The Independent Police Complaints Commission (IPCC) has taken over investigations into the sexual violence the police are alleged to have perpetrated against girls and women Msundwe, M’bwatalika and Mpingu Trading Centres in the outskirts of Malawi’s capital, Lilongwe.
The Malawi Police Service has announced that the decision has been made in light of increasing criticism of possible bias if the Police is to investigate its own officers.
The police allegedly went on the rampage in the areas following the brutal murder of their colleague, Suwedi Iman, who was stoned to death by residents during protests.
The National Police spokesman, James Kadadzera, in a press release issued on Tuesday, said the service, the Malawi Human Rights Commission, Women Lawyers Association (WLA) and the United Nations jointly signed Terms of Reference (ToRs) on fresh investigations into alleged rape and defilement of girls and women in Mpingu and M’bwatalika areas by police officers on 8th October 2019.
There have been concerns on why the police were being given the mandate to investigate their own officers in such a sensitive matter.
The leaked report from the Malawi Police Service did not identify suspects and complainants in the matter.
But Kadadzera said the leaked report does not represent the official position of the police service on the matter. The Police reaffirms its commitment to the joint fresh investigations.
“The Service is mindful of the fact that some individuals and groups have questioned the impartiality of the Police during the previous investigations and of course the pending fresh investigations. The concern emanates from the fact that the Service is investigating its own officers,” he said.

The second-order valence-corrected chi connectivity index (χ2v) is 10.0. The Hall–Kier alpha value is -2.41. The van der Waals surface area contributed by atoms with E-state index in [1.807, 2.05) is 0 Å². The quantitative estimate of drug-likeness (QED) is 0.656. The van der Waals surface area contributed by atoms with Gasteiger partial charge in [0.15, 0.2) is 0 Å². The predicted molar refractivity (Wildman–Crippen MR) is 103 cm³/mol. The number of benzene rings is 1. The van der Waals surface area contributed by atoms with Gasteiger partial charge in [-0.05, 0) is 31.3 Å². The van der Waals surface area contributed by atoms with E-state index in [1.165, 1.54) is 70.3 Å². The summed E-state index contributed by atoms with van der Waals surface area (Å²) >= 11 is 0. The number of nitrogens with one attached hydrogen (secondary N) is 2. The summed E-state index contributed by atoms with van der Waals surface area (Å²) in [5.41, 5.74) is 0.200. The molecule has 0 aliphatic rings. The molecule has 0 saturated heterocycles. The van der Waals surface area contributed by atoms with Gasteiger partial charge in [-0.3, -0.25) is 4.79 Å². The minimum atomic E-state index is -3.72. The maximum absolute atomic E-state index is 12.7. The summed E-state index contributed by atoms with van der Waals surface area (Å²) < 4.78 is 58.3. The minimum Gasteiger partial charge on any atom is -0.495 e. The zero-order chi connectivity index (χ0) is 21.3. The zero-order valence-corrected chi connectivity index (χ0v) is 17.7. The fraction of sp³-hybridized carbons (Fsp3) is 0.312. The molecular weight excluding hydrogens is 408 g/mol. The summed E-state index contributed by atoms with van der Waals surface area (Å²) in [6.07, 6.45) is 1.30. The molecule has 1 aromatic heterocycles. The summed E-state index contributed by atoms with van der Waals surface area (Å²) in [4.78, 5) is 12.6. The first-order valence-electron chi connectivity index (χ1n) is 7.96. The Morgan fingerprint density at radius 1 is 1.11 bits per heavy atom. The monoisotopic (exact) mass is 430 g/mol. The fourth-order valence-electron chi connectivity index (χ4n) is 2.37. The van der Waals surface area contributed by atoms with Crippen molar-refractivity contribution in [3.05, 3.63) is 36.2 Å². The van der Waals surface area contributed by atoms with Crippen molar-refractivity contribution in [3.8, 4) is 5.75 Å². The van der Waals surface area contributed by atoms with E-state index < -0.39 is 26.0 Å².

Kadadzera said in light of this, a decision has been made to have IPCC to take over leading role in the investigation.
He assured that the police will provide support and cooperation throughout the investigation.
“The involvement of the Service will thus be restricted to the provision of support and cooperation in line with section 130 of the Police Act. This will take away the concern of actual or perceived bias by the Service,” he said.
The Commission establish in response to concerns from the public that there was a lack of independence in the way the police handle cases involving fellow officers.
IPCC was established under part 8 of the Police Act.
Police have been at the centre of criticism after their report titled ‘Investigation report on alleged sexual abuse of women and girls by police officers at M’bwatalika and Mpingu Trading Centres’ heaped the blame on the victims.
The report argues that the victims were coaxed into making the claims by some politically-connected individuals—with a lawyer, a Member of Parliament and local area politicians being the masterminds.
However, the Malawi Human Rights Commission (MHRC) has backed its earlier report, which implicates the police in the matter.
Local civil rights groups such as the Human Rights Defenders Coalition (HRDC) have in the past accused the police of shielding its own officers.Follow and Subscribe Nyasa TV :